With the pace of the economic recovery slowing and millions of people still unemployed, Federal Reserve Chairman Jerome Powell isn’t much focused on the threat of inflation. In fact, another stimulus package would be worth a little inflation if it got the economy going again, he said Wednesday.
“I’m much more worried about falling short of a complete recovery and losing people’s careers and lives that they built, because they don’t get back to work…and the damage that will do not just to their lives, but to the United States economy—to the productive capacity of the economy—than I am about the possibility, which exists, of higher inflation,” Powell said during a virtual press conference following a meeting of the Federal Reserve’s Federal Open Market Committee. “Frankly, we welcome somewhat higher inflation.”
Unemployment is a far bigger danger than the inflation that too much stimulus might cause, at least for the time being, Powell said, referring to President Joe Biden’s proposed $1.9 billion pandemic relief plan. The economy still has 9.8 million fewer jobs than it did before the pandemic began, and fiscal policy has been absolutely essential in supporting the unemployed, he said. The details are up to Congress.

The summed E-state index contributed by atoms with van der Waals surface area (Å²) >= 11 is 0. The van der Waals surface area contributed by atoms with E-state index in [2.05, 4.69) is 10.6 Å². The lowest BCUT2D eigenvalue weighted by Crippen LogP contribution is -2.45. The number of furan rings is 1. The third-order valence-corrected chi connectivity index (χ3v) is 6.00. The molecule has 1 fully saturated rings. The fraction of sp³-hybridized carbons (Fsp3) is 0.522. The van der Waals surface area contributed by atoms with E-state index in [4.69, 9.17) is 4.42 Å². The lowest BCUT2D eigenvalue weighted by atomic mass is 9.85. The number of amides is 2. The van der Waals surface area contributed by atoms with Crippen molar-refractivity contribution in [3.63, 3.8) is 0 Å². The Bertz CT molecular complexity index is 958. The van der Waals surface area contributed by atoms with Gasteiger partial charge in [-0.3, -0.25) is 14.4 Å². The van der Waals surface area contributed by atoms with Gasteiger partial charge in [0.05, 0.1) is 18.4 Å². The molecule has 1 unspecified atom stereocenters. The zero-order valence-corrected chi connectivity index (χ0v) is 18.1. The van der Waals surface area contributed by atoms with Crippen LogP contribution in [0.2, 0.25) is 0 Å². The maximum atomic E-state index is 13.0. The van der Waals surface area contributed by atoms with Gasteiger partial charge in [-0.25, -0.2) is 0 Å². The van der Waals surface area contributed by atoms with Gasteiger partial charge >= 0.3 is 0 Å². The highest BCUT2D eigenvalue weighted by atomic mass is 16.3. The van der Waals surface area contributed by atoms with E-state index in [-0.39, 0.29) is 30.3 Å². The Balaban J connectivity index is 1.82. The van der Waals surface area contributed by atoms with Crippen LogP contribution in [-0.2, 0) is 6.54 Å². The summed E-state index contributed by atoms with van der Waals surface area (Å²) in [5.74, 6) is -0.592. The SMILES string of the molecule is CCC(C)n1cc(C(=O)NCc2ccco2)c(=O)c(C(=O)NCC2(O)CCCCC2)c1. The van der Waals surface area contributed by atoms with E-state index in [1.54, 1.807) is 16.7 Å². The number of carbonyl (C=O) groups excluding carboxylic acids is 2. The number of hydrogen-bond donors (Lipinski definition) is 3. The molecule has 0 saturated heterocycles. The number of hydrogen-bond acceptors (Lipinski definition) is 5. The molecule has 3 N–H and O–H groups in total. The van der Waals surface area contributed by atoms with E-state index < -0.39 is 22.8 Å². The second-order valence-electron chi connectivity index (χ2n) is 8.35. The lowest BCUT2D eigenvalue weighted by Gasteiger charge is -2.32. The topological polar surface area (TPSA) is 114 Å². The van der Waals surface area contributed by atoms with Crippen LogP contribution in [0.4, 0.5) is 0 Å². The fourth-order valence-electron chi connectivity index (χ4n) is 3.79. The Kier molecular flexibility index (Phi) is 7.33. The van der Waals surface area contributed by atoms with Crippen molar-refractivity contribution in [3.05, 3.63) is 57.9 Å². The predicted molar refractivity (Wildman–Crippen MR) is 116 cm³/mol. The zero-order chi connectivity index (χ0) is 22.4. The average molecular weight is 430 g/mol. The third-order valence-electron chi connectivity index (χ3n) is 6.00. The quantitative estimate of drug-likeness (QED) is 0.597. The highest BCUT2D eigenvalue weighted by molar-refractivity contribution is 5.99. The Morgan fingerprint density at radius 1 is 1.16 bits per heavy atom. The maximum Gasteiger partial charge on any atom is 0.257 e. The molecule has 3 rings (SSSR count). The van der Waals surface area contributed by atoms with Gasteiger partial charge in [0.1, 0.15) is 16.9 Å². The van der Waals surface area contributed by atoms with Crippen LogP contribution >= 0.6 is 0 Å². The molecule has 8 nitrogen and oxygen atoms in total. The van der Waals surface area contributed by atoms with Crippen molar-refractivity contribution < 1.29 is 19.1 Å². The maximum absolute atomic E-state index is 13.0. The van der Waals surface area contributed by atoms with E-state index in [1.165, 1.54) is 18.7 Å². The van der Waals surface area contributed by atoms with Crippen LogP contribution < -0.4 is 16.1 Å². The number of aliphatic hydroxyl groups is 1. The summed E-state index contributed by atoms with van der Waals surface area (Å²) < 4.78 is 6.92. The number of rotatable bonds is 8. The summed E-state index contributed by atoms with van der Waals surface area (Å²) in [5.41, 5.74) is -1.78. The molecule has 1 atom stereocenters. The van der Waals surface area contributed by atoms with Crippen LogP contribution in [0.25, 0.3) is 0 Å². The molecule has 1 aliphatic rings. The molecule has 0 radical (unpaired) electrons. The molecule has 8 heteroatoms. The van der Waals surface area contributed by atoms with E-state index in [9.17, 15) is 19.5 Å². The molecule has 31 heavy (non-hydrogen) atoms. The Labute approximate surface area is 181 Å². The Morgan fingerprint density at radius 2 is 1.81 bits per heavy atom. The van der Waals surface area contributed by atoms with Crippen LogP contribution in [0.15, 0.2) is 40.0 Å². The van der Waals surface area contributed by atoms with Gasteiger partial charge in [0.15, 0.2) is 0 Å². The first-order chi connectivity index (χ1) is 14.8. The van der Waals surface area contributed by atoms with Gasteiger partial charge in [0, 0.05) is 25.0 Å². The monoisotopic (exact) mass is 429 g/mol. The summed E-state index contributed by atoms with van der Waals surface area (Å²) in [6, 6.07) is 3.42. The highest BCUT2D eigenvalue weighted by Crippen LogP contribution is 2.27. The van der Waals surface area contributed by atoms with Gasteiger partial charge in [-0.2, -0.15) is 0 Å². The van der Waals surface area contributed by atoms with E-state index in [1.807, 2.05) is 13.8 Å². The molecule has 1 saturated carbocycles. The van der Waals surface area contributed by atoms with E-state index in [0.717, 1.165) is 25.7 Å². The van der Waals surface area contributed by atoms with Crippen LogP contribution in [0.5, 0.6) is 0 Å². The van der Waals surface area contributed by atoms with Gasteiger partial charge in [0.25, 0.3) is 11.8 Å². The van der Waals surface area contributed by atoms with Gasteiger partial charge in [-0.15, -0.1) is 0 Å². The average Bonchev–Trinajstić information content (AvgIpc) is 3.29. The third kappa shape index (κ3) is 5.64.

As vaccines begin to allow the economy to re-open, there could be a burst of spending, and an increase in consumer prices. But Powell said that this would likely have a small and temporary effect on inflation, and that the Fed would “be patient” about raising rates if this happens.
Just as it has since the pandemic took hold, the FOMC recommitted to keeping benchmark interest rates near zero in an effort to keep money flowing through the tenuous economy.
“The pace of the recovery in economic activity and employment has moderated in recent months, with weakness concentrated in the sectors most adversely affected by the pandemic,” the Fed said in a statement.